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Daily News Analysis 01-08-2015

S.NO.

NEWS ITEM

SYLLUBUS

ESSENCE OF THE ARTICLE

1.         

 

Russia, China to counter US-led Asia Pivot (Page 14)

a)     International

a)     Signalling Moscow and Beijings push towards countering the Japan backed Asia Pivot of the US, Russia has released a new naval doctrine that singles out China as its core partner in the Pacific.

2.

Borders vulnerable beyond J&K (Page 10)

a)     I.R

a)     Punjab is the camphor needed to reignite the jihad in Jammu and Kashmir, as also to enlarge the arc of terrorist violence within the country.

3.

Jalaluddin Haqqani is dead, say sources (Page 14)

a)     International

a)     Sources said that Jalaluddin Haqqani (head of the dreaded Haqqani network behind some of the deadliest attacks against Indian interests in Afghanistan) has been dead for over a year.

4.

Taliban transition (Page 10)

a)     International

a)     Taliban is today far from being a united force: one section is talking with the Afghan govt while the political office (established in Qatar) has publicly disowned that process. On the other hand, its military wing has launched a deadly offensive against the Afghan troops.

5.

Four Indians abducted in Libya, 2 freed (Page 1)

a)     International

b)     National

a)     In a dramatic turn of events, two of the four Indians feared to have been abducted by the dreaded Islamic State terror group in the Libyan city of Sirte were released by their captors.

6.

Centre to pump Rs. 70,000 cr into PSU banks (Pages 1 and 15)

a)     National

b)     Economy

a)     Union Finance Minister Jaitley told Parliament that the Centre will over next 4 years infuse Rs.70,000 crore out of budgetary allocations into state-owned banks.

7.

Two-thirds of rural households still use firewood for cooking (Page 12)

a)     National

b)     Social issue

a)     New data from the National Sample Survey Office show that two-thirds of households in rural India still depend on firewood for cooking.

8.

Growth slows to three percent in June (Page 15)

a)     Economy

a)    Growth in the index of eight core industries slowed to 3 percent in June compared to 4.4 percent in May, underscoring the poor growth in economy as shown by the Index of Industrial Production data for May.

9.

Vaccine developed to fight Ebola (Page 12)

a)     S&T

a)     The Ebola virus is likely to be eradicated once for all as a new vaccine developed against the disease by Public Health Agency of Canada has shown 100 percent efficiency in a trial that was carried out in Guinea.

 

 

S.NO.

NEWS ITEM

SYLLUBUS

BACKGROUND

IMPORTANT POINTS

1.         

 

Russia, China to counter US-led Asia Pivot (Page 14)

a)     International

a)     Russia – China relations

b)     US pivot to Asia

c)     South China Sea

d)     East China Sea

a)     Signalling Moscow and Beijings push towards countering the Japan backed Asia Pivot of the US, Russia has released a new naval doctrine that singles out China as its core partner in the Pacific.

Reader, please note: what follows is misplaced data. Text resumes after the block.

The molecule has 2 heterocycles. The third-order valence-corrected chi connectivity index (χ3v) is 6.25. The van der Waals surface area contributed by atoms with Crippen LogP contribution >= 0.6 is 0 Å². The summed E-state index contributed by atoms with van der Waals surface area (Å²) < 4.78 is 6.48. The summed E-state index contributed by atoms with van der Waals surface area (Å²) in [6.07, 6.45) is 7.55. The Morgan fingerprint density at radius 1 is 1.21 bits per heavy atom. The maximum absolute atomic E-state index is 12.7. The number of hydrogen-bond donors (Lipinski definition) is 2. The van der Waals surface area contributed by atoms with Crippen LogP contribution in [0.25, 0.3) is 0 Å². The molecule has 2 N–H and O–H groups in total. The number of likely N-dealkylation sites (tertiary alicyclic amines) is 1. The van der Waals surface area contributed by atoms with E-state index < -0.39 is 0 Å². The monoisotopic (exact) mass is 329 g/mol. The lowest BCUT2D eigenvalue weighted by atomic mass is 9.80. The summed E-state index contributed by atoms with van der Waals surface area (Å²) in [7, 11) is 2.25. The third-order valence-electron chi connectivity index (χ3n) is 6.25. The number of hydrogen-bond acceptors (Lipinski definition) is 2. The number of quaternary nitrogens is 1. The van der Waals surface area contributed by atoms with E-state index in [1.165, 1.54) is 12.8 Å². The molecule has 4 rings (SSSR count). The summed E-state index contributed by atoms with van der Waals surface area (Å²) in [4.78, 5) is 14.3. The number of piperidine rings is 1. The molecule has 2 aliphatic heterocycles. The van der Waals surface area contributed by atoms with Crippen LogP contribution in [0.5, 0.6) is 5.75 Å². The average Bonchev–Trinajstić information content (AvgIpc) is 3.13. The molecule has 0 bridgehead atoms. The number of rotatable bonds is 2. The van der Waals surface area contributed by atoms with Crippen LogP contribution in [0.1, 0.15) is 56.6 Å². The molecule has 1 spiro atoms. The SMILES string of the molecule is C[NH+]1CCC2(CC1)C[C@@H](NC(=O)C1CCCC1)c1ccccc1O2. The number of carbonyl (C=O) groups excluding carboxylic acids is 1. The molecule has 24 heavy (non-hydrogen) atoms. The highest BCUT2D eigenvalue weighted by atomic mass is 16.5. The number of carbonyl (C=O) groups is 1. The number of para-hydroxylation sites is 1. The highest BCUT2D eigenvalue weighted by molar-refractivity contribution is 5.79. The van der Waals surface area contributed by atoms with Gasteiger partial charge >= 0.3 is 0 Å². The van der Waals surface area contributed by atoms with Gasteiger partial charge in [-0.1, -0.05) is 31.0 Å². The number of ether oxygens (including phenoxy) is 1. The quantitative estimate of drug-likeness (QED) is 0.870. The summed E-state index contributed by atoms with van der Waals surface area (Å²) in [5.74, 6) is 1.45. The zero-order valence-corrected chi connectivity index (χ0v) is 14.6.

b)     Russians unveiled their new doctrine last week on board the frigate Admiral Gorshkov. Regarding the Pacific, the amended naval doctrine (which will be valid till 2020) underscored that friendly ties with China in the Pacific were one of the cornerstones of Moscows new policy.

c)     Russias maritime strategy stressed that cooperating with China and other countries in the region is a crucial part of carrying out nations maritime policy. Moscow and Beijing appear to have responded strongly to Japans budding post-war doctrinal shift, which will allow Tokyo to deploy its armed forces overseas even without an imminent threat to Japanese territory or citizens.

d)     Opponents say that the two security bills being debated in Parliament could draw Tokyo into US-led conflicts around the globe. Specifically, the legislation can cement USs Asia Pivot doctrine which expects that 60 percent of the total US armed forces would be deployed under the Pacific Command, with China as its focal point.

e)     Chinese Defence Ministry spokesman reinforced the attack by criticising Japans demand that China halt construction of oil drilling platforms in the East China Sea. Japans recent and frequent finger-pointing is to create and play up the China Threat, so as to find excuses for passing controversial security bills.

f)     He observed that China is extremely concerned at the US pushing of the militarisation of South China Sea region. China has added punch to its rhetoric with the deployment last week of more than 100 Chinese naval vessels and dozens of military aircraft during military exercises in South China Sea.

2.

Borders vulnerable beyond J&K (Page 10)

a)     I.R

a)     India – Pakistan relations

b)     Border disputes

c)     LoC

d)     Khalistan movement

e)     Pakistans Inter-Services Intelligence (ISI)

f)     Terrorism

g)     Gurdaspur terror attack

h)     Lashkar-e-Taiba (LeT)

i)     Jaish-e-Mohammad (JeM)

j)     Global Positioning System (GPS)

 

a)     The terror attack (on July 27) by a cross-border fidayeen unit on the Dinanagar police station in Gurdaspur district (Punjab) has reignited concerns about the revival of terrorism in the Punjab region, after the Khalistan movement had been effectively put down in 1990s.

b)     As Jammu and Kashmir is again witnessing a spike in militancy, there are heightened concerns after years of declining levels of violence. This has raised the threat of a possible linkage between Khalistani terrorists and jihadi outfits, previously attempted but without success. Instead, as militancy in J&K intensified in the 1990s, levels of violence in Punjab began to decline.